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Air Conditioner Buying Guide

Air Conditioner Buying Guide

Select the right air conditioner to cool off and save on energy costs with this buying guide.


Air Conditioner Terminology

Choosing the right air conditioner is easy with the right information. The first step, before you go shopping, is to learn to speak the language.

BTU: The British Thermal Unit (BTU) is the international measurement of energy. A BTU is the amount of heat required to raise 1 pound of water 1ºF Fahrenheit. In air conditioner (AC) jargon, a BTU measures the amount of heat an AC unit can remove from the room. As the BTU rating increases, so does the size, weight and cost of the AC. Room ACs are generally 5,000 to 24,000 BTU. Matching BTU requirements to room size is important. The room(s) won't cool efficiently if the BTU rating is too low or too high for the size of the room.

EER: The Energy Efficiency Ratio (EER) is calculated by dividing the BTU by the number of watts. The higher the EER number, the more efficient the unit should be. A higher EER-rated AC will also be more expensive, so decide if the higher price tag is worth the energy savings you may be getting. The ratings range from 8 to 11.5. If it's really hot where you are, go for a rating of 10 or higher.

Thermostat: The heat-sensing thermostat adjusts the temperature of the air coming from the AC unit. They can be programmable or manual. An adjustable thermostat combined with a variable-speed fan is an effective cooling machine. AC units are available with a remote control, 24-hour delay timers and digital temperature readouts.

Filter: Clean air is essential for efficient operation. Look for units with filters that can be easily cleaned or replaced.

Fan: The fan moves the air. A variable-speed fan combined with an adjustable thermostat is an effective cooling machine. Look for louvers that adjust up / down and right / left.

Chassis: The chassis is the frame that supports the main parts of an AC.

Packaged Terminal Heat Pump / Air Conditioner: This type of large heating or cooling unit, installed through the wall, is used in hotel and motel rooms.

Shop Air Conditioners

ENERGY STAR® qualified appliances are environmentally friendly, energy-saving products.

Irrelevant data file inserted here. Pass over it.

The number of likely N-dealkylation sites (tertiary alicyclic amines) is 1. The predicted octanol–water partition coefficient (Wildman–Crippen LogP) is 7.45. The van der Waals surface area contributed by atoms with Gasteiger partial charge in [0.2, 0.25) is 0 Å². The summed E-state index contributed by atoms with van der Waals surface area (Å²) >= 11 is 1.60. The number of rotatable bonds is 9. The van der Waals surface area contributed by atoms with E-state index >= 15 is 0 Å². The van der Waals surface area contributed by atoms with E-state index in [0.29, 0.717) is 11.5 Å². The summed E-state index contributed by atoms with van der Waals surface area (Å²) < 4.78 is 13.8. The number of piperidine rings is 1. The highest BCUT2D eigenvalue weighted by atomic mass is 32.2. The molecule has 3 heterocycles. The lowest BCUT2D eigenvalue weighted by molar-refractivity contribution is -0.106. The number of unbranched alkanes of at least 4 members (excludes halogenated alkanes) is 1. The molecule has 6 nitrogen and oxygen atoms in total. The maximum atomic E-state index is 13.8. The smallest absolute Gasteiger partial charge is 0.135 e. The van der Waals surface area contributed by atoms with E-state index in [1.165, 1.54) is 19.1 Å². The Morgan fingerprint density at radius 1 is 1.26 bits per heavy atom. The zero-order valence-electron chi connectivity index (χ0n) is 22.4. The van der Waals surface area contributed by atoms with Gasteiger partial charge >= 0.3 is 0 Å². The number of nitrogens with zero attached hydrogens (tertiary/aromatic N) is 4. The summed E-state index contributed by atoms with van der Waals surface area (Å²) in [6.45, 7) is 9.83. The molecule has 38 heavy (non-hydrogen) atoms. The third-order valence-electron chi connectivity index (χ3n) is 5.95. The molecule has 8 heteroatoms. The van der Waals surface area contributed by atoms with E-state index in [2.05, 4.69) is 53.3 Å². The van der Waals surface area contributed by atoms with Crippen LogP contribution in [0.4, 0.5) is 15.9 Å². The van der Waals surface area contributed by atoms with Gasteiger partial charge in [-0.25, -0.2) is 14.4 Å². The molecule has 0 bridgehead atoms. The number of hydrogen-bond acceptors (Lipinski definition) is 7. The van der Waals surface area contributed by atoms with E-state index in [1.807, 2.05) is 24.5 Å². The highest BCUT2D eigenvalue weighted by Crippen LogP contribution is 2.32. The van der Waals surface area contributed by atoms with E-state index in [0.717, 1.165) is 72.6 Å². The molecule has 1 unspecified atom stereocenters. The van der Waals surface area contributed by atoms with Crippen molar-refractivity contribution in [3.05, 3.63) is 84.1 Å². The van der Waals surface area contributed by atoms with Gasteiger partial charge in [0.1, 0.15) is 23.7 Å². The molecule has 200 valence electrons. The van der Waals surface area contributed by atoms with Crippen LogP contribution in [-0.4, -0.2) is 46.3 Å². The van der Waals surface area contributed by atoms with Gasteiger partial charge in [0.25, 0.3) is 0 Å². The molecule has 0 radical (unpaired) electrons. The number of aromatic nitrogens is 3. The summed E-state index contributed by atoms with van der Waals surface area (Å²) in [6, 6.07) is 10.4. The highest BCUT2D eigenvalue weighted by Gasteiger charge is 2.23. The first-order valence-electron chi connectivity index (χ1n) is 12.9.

Measurements to Consider

Measure the Room

Determine the square footage of the room (multiply length x width).

There are lots of variables to consider when choosing a room AC: number of windows, number of people in the room, which direction the room is facing, ceiling height, etc.

This chart can help you find the right size room air conditioner to meet your needs.

 

Area to Be Cooled

(square feet)

Capacity Needed

(BTU per hour)

100 to 150
5,000
150 to 250
6,000
250 to 300
7,000
300 to 350
8,000
350 to 400
9,000
400 to 450
10,000
450 to 500
12,000
500 to 700
14,000
700 to 1,000
18,000
1,000 to 1,200
21,000
1,200 to 1,400
23,000
1,400 to 1,500
24,000

 You may need to adjust the BTU rating needed based on whether the room to be cooled is sunny or shaded.

 

 

Remember: Bigger isn't better. A unit that's too large will cycle on and off too frequently, using too much energy and causing unnecessary wear on the electrical components.

Measure the Window Dimensions

Most window air conditioners are designed to fit double hung windows. Measure the inside dimensions. Take an exact measurement, not just an estimation.

Take your room dimensions and window measurements with you when you go shopping.


Check the Power Supply

What kind of plug does the unit have? What kind of plug is your wall outlet? Make sure the circuit can handle the operation of the unit. Smaller ones work with a standard 115-volt outlet. Larger 115-volt units may need a dedicated circuit. The largest AC units require a 230 / 208-volt circuit.

Have a licensed electrician connect the power to the panel box when you need to add a new circuit. Make sure your AC is properly grounded. Never alter a plug to fit your outlet.


Safety Considerations for Your Air Conditioner


Weight

How heavy is it? Get some help when carrying and installing the unit. An AC unit can easily weigh over 100 pounds.


Noise

Although newer units are much quieter than older models, be prepared for some additional noise in the room.


Installation

Follow the manufacturer's instructions carefully when installing a window unit. It's essential that the unit be stable for safety reasons. It's also essential that the unit be tightly sealed to keep the cool air inside where it belongs. Apply weather stripping as needed to prevent airflow around the unit. Put the AC in a shaded window if possible for added cooling efficiency.


Maintenance

AC problems can be easily avoided with simple maintenance. Keep the filter and coils clean or replace them as recommended by the manufacturer. Don't need a new AC just yet? Here's some preseason maintenance advice for your old unit:

  • Remove the inside grill. Carefully take out the foam filter. Wash in warm soapy water. If the filter's extremely dirty, wash it a few times. Rinse and allow the filter to dry before replacing. Filters that are beyond the reusable state can be inexpensively replaced.
  • Filter maintenance alone will increase your AC's efficiency. Get the most from your unit by cleaning it thoroughly. 
  • Take the unit from the window and remove the outside housing. Vacuum the interior to remove dirt, bugs and leaves. Cover electrical parts with plastic, and then wipe the interior with a damp cloth. While the unit is out of the window, take time to clean and repair the window and sill if necessary. Reassemble when dry and reinstall in the window. Reseal around the unit with new weather stripping.
Always unplug the unit before doing any maintenance.